Great briton retains title

Britain's Mo Farah (left) on his way to an emphatic victory in the 10,000m at the IAAF World Championships at Beijing's Bird's Nest stadium last night.
Britain's Mo Farah (left) on his way to an emphatic victory in the 10,000m at the IAAF World Championships at Beijing's Bird's Nest stadium last night.PHOTO: AGENCE FRANCE-PRESSE

Mo Farah blitzes 10,000m field as he aims for historic double; Gatlin, Bolt make 100m semis

BEIJING • British athlete Mo Farah shrugged off the turmoil and controversy surrounding his coach, Alberto Salazar, to win his second consecutive world 10,000m title yesterday.

Aided by his training partner, the American Galen Rupp who has also faced doping allegations that he strenuously denies, Farah completed the first part of what could be a historic 10,000m and 5,000m World Championships double in Beijing's Bird's Nest stadium.

Farah, under pressure in recent months over the allegations aimed at Salazar and Rupp, made his trademark move to hit the front shortly before the bell and kicked for home ahead of the Kenyans Geoffrey Kamworor and Paul Tanui.

The Kenyan pair had worked together throughout the race to try and stretch the double Olympic champion but he was just too strong.

A beaming Farah crossed the line with in 27min 01.13sec, ahead of Kamworor (27:01.76) and Tanui (27.02.83).

The Briton's victory was his sixth consecutive global track distance title, an unprecedented feat that saw him better the likes of Ethiopian legends Kenenisa Bekele and Haile Gebrselassie.

Since losing to Ibrahim Jeilan in the 10,000m at the 2011 World Championships in Daegu, Farah rebounded to win the 5,000m in South Korea, and followed up with 5,000m-10,000m doubles at both the London 2012 Olympics and the 2013 World Championships in Moscow.

Having now retained his 10,000m title, he will have a chance to make it seven global titles in the 5,000m, scheduled for next Saturday.

Should he win that race, he would become the first man to complete a 5,000 and 10,000m double at consecutive World Championships.

Earlier in the evening, sprint rivals Usain Bolt and Justin Gatlin sailed into the semi-finals of the men's 100m.

Boos rang round the packed stadium when Gatlin, who has served two doping bans, was introduced over the loudspeaker.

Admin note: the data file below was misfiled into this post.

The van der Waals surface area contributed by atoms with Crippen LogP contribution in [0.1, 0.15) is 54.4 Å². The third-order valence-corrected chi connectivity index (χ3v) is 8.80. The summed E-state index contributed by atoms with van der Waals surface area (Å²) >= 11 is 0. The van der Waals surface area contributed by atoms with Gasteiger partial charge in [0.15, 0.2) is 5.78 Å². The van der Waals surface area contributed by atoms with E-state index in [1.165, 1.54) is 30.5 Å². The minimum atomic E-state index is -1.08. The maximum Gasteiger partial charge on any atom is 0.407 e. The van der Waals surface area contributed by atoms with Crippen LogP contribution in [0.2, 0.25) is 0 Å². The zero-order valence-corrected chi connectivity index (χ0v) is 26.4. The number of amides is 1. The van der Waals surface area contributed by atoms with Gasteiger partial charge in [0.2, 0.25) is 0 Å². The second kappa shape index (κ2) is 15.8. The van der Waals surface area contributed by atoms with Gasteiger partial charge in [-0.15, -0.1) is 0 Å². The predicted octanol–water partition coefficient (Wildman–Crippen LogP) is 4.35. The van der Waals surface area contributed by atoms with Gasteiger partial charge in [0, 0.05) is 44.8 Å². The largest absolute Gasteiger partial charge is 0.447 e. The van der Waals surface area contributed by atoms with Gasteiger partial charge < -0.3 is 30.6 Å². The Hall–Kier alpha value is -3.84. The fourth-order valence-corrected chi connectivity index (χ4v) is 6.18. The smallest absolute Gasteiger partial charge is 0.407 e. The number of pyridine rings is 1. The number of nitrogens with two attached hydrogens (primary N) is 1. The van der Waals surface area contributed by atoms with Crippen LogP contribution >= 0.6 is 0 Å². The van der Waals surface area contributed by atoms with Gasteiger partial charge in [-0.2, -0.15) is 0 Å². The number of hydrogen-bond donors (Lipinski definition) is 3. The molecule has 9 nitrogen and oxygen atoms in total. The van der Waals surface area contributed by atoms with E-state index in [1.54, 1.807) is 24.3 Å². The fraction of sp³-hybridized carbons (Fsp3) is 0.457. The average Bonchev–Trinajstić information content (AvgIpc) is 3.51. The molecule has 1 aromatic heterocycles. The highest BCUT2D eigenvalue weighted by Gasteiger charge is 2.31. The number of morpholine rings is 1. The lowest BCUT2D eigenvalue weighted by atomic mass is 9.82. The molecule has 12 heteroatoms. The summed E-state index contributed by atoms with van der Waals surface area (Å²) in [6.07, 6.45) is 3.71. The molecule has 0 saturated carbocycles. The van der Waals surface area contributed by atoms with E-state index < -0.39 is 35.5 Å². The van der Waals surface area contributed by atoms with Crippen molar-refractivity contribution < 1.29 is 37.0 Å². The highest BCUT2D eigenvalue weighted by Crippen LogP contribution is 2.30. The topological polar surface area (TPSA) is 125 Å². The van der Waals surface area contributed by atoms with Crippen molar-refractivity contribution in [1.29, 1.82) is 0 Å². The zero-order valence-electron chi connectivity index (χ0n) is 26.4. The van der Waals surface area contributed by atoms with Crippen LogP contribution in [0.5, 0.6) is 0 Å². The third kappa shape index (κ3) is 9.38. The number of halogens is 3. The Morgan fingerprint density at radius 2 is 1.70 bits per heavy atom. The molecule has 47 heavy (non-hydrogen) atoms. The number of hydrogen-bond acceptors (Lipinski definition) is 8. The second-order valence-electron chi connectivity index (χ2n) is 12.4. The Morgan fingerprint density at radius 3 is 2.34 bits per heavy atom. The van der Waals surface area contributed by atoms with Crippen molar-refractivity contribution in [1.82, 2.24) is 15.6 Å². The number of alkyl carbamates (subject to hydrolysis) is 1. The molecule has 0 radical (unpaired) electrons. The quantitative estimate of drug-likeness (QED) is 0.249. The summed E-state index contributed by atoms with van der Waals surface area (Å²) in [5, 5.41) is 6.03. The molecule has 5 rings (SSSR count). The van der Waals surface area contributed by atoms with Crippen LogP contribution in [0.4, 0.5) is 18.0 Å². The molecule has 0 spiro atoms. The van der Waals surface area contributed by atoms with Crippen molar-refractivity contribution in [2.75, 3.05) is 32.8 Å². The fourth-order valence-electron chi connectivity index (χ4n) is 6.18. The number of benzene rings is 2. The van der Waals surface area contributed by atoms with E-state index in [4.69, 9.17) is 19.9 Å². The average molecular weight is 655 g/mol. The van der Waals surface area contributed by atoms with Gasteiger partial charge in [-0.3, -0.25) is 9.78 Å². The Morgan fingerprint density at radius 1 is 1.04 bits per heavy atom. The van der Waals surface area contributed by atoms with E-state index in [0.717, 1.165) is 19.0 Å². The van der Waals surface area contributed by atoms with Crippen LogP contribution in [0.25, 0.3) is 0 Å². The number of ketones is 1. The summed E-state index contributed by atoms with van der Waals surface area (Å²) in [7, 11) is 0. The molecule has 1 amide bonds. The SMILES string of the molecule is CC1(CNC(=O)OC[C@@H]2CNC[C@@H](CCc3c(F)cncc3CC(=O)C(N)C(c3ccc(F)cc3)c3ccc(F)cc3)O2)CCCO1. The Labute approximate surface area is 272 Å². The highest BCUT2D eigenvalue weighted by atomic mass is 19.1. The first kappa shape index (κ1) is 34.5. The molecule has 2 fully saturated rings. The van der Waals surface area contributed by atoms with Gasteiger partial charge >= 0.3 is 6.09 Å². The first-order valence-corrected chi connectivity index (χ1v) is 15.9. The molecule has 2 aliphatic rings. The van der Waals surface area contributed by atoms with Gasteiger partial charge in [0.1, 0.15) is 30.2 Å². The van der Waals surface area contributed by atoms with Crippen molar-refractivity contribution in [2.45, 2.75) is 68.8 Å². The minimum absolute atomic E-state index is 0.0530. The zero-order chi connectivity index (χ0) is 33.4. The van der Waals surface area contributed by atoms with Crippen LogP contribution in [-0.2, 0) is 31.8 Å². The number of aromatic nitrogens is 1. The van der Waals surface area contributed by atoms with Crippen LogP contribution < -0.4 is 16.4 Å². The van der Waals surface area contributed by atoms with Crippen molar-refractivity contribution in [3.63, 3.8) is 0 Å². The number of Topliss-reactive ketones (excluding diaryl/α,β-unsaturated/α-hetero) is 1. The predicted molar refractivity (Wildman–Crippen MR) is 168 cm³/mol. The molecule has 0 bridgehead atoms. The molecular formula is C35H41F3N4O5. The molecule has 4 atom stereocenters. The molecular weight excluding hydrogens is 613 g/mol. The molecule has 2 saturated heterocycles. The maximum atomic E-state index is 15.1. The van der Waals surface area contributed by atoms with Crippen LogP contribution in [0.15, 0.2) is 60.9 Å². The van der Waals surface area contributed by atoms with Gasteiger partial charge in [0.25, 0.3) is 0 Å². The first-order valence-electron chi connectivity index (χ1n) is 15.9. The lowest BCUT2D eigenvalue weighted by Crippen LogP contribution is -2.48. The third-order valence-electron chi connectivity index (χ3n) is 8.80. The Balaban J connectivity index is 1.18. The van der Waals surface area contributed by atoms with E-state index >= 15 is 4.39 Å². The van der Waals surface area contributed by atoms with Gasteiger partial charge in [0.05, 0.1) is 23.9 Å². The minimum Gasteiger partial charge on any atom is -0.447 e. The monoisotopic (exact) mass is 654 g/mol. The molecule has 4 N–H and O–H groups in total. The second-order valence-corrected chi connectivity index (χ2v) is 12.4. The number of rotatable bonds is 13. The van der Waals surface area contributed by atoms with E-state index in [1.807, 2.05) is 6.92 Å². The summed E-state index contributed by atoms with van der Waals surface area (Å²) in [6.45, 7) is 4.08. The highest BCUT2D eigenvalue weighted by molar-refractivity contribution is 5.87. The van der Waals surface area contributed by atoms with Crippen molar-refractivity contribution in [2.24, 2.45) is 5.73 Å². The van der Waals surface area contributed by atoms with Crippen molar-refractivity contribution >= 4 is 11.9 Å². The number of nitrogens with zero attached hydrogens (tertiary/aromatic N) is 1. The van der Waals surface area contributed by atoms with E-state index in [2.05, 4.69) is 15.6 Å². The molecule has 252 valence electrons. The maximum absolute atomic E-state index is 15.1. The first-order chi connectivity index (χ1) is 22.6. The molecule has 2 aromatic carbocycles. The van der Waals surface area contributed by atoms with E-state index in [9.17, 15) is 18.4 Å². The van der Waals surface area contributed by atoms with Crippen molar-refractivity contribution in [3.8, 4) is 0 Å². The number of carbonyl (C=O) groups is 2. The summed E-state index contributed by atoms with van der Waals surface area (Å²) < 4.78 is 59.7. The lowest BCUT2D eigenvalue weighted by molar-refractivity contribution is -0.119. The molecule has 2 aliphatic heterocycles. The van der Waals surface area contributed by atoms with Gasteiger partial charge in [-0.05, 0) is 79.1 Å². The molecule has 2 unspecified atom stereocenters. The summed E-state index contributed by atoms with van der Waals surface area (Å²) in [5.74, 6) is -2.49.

But the 33-year-old American roared home in the fastest time of 9.83sec, while defending champion Bolt, greeted with whoops at the stadium where he took the world by storm at the 2008 Olympics, cruised home in a very comfortable 9.96.

"Overall it was good," said Bolt, who celebrated his 29th birthday on Friday. "I wasn't trying to run fast. I was just trying to do as much as possible to get through the round."

Gatlin, 33, powered through to the line and pulled a pistol salute to television cameras after sending a clear message to his rivals.

"I just give it my all. When it gets to the final I'm going to go out there and execute my race and see what happens," said the American who has clocked the year's quickest time of 9.74.

Fellow American Trayvon Bromell, 20, also impressed, clearly easing up in clocking 9.91, having gone 9.84 earlier this season.

Tyson Gay - the double 2007 world sprint champion - posted an ordinary 10.11, while there were good performances from Frenchman Jimmy Vicaut (9.92), Canadian hope Andre de Grasse (9.99) and Jamaican Asafa Powell ( 9.95).

German Christina Schwanitz confirmed her status as the form shot-putter by winning her first world titlewith a throw of 20.37m.

The 29-year-old pushed Gong Lijao into second place with her third throw, leaving the Chinese to take silver with 20.30m.

American Michelle Carter threw 19.76m to beat Anita Marton - who bettered Hungary's national record with 19.48m - and take the bronze.

AGENCE FRANCE-PRESSE, THE GUARDIAN

IAAF World Championships
Day 2, morning: Singtel TV Ch115 & StarHub Ch209, 8.20am
Evening: Ch114 & Ch208, 6pm

A version of this article appeared in the print edition of The Sunday Times on August 23, 2015, with the headline 'GREAT BRITON RETAINS TITLE'. Print Edition | Subscribe